Inception: When Dreams Become Reality

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This reality-bending and creative film is worth watching. Directed by Christopher Nolan, Inception stars renowned actors Leonardo DiCaprio and Joseph Gordon-Levitt. Nolan is known for directing movies such as Interstellar, Dunkirk, and several Batman movies including The Dark Knight.  

The film begins with Cobb (DiCaprio) approaching Saito (Ken Watanabe), a wealthy businessman, to make a business deal. He offers to sell Saito protection by telling him that he is the best in the world at extracting secrets from people’s dreams, and that Saito needs to protect himself from it. After refusing the deal, Saito convinces Cobb that if he can successfully create inception (putting an idea in someone’s mind and making them think the idea was their own) in the person of his choice, then he will help Cobb return to the U.S. where his children live, even though he is a fugitive and wanted in the United States. Saito wants Cobb to help him gain an advantage in his field of business, and Cobb accepts his offer and assembles an elite team for the job. 

In terms of set design, this movie is stellar.  The design is one of the most advanced sets of any movie of its time. For example, in the scene where Joseph Gorden-Levitt fights a subconscious projection of Fischer’s mind, the entire hotel hallway can rotate 360 degrees in real life, allowing the actors to run on the walls and ceiling, as well as float because the first dream caused them to lose gravity. As a small but important detail, the lights and sconces in the hotel hall are lit throughout the scene, which provides lighting but also helps make the shot look more realistic. During this scene, the hallway rotates around the camera as it rolls down a track parallel to the original floor.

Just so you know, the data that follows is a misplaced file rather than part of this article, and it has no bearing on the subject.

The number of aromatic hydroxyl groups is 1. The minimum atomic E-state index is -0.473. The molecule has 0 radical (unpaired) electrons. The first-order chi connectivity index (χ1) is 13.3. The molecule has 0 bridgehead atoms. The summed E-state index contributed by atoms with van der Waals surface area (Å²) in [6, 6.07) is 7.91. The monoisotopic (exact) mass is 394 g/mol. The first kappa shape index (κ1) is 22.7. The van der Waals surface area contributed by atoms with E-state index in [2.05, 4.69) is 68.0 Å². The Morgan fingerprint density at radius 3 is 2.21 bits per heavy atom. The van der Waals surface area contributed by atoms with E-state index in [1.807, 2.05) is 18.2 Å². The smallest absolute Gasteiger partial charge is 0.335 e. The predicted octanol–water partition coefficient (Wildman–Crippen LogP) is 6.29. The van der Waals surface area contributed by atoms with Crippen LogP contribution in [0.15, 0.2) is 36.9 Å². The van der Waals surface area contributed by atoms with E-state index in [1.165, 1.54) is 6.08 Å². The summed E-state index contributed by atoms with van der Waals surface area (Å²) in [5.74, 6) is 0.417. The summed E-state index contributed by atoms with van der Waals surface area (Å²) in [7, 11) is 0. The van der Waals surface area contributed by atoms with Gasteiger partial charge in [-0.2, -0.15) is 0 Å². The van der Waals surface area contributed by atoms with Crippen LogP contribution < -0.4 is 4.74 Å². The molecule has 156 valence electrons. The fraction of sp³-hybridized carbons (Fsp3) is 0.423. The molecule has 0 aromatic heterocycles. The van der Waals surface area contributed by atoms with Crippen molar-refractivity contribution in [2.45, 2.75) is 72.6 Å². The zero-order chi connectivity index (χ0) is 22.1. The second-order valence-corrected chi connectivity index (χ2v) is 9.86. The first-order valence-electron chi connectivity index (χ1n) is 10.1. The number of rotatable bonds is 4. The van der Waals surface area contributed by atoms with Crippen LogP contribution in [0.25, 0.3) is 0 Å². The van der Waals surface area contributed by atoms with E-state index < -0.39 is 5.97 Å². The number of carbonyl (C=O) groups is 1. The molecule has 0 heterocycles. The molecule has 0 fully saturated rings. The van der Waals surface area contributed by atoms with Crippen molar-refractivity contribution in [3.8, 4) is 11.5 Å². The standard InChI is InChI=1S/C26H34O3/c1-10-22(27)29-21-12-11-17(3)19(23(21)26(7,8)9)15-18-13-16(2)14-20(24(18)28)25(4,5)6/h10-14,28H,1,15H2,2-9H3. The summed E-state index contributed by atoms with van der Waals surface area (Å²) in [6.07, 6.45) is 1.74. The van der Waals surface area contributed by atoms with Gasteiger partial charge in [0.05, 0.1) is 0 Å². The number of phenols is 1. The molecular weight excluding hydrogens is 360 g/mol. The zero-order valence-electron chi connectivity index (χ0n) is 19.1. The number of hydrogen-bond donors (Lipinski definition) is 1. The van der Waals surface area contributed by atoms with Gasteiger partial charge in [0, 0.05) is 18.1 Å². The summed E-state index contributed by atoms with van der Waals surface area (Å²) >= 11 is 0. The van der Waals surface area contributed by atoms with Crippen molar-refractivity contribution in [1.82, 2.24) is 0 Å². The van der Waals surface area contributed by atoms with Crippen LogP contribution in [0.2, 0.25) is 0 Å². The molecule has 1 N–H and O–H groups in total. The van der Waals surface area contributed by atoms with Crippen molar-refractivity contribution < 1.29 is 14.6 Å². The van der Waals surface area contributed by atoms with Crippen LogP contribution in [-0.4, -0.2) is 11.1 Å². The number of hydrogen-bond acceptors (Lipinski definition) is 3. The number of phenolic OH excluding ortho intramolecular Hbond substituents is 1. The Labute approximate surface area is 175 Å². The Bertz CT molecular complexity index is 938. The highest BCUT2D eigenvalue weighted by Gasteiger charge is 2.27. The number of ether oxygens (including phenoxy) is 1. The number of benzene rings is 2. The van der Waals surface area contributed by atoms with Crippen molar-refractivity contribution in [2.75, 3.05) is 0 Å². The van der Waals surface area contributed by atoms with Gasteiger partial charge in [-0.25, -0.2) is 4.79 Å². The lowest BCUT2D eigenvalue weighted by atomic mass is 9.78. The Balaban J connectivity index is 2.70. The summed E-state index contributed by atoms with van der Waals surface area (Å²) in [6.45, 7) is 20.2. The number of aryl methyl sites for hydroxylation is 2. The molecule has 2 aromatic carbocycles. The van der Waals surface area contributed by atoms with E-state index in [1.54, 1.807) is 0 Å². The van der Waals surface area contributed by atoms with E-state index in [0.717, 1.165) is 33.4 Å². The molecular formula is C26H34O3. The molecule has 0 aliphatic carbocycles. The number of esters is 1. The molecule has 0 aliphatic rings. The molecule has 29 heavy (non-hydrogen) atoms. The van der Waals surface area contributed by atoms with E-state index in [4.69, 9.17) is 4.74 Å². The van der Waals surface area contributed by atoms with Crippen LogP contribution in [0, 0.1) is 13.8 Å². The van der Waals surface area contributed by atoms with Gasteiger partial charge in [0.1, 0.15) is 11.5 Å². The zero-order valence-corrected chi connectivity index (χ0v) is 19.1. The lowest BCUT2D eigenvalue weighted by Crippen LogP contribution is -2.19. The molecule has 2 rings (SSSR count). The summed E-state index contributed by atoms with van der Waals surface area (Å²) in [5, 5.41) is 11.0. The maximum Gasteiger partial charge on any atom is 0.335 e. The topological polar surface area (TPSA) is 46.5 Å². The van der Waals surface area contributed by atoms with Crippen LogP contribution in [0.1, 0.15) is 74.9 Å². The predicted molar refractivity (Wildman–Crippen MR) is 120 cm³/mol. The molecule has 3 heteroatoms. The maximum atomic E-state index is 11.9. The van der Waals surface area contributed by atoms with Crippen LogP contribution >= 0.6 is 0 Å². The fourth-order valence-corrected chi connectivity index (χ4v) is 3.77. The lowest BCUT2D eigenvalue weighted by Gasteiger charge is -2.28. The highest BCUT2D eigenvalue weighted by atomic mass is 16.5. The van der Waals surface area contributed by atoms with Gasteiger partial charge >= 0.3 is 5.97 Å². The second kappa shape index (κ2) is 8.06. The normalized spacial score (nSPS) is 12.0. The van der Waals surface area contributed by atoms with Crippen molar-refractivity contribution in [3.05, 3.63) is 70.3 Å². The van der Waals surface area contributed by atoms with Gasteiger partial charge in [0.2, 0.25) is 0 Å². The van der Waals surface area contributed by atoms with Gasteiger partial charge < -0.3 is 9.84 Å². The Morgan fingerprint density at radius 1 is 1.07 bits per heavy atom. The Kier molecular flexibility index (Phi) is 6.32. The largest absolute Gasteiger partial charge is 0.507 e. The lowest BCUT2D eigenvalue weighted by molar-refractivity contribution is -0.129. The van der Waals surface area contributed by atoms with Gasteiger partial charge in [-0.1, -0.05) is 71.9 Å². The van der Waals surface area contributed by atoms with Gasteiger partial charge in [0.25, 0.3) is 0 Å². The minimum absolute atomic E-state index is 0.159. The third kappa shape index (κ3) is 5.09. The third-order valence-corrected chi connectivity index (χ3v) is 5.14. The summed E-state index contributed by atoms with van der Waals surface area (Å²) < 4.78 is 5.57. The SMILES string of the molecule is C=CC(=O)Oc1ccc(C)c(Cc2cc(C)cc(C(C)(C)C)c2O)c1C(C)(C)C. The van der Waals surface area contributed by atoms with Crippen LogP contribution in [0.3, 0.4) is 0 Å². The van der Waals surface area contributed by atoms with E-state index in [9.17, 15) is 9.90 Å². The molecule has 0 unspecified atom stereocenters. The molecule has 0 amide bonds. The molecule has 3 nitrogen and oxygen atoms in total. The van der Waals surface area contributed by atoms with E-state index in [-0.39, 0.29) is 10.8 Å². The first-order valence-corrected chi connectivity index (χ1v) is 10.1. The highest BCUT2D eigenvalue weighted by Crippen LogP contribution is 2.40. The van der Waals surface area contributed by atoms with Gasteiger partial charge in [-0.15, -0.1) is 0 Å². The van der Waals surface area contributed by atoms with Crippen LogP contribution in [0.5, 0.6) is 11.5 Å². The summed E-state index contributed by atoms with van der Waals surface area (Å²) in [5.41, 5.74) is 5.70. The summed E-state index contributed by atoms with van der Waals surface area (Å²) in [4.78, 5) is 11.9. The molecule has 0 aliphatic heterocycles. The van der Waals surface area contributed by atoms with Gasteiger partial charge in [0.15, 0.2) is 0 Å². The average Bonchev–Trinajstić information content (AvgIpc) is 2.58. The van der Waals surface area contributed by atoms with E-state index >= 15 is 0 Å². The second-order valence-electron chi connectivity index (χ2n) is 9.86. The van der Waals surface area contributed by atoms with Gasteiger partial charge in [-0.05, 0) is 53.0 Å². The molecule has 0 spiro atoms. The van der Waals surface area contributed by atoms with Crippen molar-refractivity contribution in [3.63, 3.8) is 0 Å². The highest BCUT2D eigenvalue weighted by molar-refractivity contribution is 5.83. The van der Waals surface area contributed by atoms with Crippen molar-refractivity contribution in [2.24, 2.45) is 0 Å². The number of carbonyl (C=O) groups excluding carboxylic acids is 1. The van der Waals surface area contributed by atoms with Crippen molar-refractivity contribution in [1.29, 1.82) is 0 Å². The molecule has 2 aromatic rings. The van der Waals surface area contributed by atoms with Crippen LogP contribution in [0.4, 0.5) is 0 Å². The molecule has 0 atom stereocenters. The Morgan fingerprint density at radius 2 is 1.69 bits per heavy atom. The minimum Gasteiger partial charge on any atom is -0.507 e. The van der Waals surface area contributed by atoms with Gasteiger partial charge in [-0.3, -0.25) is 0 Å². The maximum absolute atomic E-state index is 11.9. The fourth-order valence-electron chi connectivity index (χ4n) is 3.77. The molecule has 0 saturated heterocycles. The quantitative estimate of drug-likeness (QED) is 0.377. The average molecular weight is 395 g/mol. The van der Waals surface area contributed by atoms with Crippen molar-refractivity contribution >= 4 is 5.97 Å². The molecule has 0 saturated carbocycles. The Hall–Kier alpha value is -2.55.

Every actor fits their roles perfectly, and the acting is extremely believable. For example, when Cobb’s wife dies, DiCaprio’s crying is so believable with voice cracks and facial expressions that it looks real. Also, when the new architect (Elliot Page) sees how she can change different aspects of a dream, she displays a believable sense of wonder and curiosity. In the hallway scene when Gordon-Levitt must use cables to appear like he is in zero-g with the spinning room, he lands perfectly on the hallway, hitting all his marks. 

The special effects in this movie are wonderful, especially in the scene when Ariadne (Page) plays with the shape of a dream and pulls the buildings of an entire city up above her and Cobb. Also, when a few of the main characters are stuck in limbo, the scene in which older buildings fall into sand and dust looks very realistic. In the end, when Cobb’s token, the top, doesn’t stop spinning it is a very important part of the story that shows whether or not he’s in a dream, and even though it is a smaller detail and much easier to animate, it’s an essential part of the story and the plot might be much more confusing without it. 

Overall, this movie is worth watching. The director, crew, and everyone involved clearly worked on each detail extensively and creatively. This movie is something you will want to talk about with your friends. 

 

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